NORTHRIDGE, CA— Black women are the most educated group in America representing eight percent of the nations population. Fifty percent suffer from domestic violence and police homicides. Unarmed black men and women are nearly killed at the same rate, but Black women killings go unnoticed in media.
Wall Street Journal
There is a modicum of accountability for the countless black women killed by police over the past two decades which leaves black women vulnerability to targets to police violence as prevalent as black men.
According to TIME, Gun violence plays a predominant role in homicides among black women. When the murder weapon could be identified, 51 percent of black female victims were shot and killed with a gun. Within that group, 82 percent are shot and killed with a handgun.
#SayHerName hashtags has become a campaign to call out black women’s experiences on social media platforms such as Twitter, Facebook, and Instagram who have loss their lives through police violence and domestic homicides.
Research shows Nebraska has the highest number homicides of black women who also represent 70 percent of domestic violence survivors.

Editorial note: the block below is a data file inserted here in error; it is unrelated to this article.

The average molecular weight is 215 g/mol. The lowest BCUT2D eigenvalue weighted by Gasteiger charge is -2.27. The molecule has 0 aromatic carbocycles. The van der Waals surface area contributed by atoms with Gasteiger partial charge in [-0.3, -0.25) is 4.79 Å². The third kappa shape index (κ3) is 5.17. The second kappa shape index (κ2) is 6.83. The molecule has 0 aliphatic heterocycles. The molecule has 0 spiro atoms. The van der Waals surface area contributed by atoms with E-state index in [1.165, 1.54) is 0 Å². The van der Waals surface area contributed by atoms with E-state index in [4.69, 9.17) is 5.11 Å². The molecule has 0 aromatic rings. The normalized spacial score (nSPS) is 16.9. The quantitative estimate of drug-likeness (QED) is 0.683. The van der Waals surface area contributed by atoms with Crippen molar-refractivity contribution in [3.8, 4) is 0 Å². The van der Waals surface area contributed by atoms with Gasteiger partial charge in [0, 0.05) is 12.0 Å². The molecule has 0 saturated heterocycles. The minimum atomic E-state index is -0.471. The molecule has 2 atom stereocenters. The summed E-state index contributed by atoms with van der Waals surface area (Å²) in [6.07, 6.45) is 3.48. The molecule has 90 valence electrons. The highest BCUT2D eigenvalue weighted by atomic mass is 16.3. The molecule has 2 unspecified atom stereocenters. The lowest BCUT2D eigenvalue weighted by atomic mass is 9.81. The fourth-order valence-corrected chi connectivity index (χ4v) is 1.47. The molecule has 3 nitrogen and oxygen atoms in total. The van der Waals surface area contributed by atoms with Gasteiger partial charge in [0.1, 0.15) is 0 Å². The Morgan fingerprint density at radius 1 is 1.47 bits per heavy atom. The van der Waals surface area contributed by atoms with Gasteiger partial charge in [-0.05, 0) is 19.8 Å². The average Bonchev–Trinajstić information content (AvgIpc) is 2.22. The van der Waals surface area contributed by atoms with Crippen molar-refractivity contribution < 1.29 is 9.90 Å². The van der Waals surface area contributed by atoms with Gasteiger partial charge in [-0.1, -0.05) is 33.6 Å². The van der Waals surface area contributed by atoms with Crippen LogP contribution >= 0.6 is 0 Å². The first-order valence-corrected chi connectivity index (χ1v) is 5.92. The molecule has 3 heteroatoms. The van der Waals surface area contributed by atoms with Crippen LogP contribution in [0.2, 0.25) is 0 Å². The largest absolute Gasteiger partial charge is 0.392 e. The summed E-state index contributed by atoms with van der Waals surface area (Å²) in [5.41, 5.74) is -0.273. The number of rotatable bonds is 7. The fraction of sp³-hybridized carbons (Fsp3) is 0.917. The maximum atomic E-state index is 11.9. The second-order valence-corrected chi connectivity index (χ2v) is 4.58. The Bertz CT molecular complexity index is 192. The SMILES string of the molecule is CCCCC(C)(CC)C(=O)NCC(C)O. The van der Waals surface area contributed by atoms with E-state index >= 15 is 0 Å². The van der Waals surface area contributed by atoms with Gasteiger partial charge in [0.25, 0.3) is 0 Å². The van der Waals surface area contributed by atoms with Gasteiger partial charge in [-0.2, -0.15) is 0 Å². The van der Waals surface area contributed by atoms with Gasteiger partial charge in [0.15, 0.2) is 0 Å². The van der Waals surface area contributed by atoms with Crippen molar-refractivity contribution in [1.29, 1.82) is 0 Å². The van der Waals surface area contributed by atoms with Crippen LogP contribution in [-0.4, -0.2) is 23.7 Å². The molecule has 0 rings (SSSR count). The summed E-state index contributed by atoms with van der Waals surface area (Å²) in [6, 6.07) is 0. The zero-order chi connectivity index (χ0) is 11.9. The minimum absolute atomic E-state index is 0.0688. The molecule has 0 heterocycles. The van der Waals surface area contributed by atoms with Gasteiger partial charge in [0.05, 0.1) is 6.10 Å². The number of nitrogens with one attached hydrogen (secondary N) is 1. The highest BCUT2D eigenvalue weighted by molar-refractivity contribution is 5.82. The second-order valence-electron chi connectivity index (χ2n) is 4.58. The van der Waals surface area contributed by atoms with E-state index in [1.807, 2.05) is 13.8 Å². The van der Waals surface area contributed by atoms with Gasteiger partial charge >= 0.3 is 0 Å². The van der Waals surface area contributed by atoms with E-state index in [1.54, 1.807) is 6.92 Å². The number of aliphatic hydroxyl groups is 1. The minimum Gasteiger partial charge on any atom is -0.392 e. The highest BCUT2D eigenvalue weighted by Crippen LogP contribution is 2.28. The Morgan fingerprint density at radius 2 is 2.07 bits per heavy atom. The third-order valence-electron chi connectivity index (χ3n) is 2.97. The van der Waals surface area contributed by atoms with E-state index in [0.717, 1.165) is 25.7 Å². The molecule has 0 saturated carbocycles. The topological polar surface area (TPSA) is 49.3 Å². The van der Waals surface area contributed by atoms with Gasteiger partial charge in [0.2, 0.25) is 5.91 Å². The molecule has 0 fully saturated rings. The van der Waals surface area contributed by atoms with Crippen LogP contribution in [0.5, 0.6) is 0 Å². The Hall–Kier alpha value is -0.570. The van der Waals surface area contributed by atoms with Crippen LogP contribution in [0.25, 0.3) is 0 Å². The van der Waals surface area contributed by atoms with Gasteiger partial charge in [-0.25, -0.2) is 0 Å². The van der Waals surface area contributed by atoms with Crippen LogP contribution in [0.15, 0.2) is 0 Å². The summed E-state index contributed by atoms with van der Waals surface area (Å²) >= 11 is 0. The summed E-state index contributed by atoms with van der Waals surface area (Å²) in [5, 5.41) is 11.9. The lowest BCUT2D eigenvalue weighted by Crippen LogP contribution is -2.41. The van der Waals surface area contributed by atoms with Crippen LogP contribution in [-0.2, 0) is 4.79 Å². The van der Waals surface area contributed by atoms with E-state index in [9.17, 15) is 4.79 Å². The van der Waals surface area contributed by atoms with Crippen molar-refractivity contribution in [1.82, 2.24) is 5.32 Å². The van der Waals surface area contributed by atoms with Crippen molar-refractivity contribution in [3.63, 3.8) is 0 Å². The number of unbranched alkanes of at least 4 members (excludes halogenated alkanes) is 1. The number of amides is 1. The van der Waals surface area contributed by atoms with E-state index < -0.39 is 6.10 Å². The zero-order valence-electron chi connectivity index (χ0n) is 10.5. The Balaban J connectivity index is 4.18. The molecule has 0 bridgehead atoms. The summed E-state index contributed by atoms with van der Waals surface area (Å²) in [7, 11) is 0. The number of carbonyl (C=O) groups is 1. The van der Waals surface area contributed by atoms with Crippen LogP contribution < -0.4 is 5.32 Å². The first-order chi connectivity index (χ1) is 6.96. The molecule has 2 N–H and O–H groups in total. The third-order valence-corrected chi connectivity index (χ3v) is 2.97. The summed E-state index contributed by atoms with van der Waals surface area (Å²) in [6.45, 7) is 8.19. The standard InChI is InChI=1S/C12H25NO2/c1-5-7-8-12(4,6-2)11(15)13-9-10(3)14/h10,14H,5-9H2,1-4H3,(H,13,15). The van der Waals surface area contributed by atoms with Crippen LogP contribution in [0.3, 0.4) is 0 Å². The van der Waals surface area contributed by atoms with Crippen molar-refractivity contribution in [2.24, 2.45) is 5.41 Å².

CSUN Assistant Professor of Africana Studies, Marquita Gammage said “Black women are the strongest in the black community so they often suffer more and it’s rarely reported in media because of racial bias.
Sandra Bland was pulled over in Texas by police officer Encinia for failure to use her turning signals. After pulling over Sandra refused to get out of the car. She was arrested and taken to jail where she died three days later. The family since then has received a $1.9 million for a wrongful death lawsuit.
Other victims of fatal police killings, Korryn Gaines a 23-year-old black woman, was shot and killed by Baltimore County police officers at the end of an hours-long standoff. SayHerName,
Activist Dream Harlem says, This does not only happen to black boys and men” “We have always only framed this as a black male problem, and it is time to tell the entire truth about who police violence and terrorism happens to.”
By Sanestina Hunter, with contributions from The New York Times, Mapping Violence
Photo, Wall Street Journal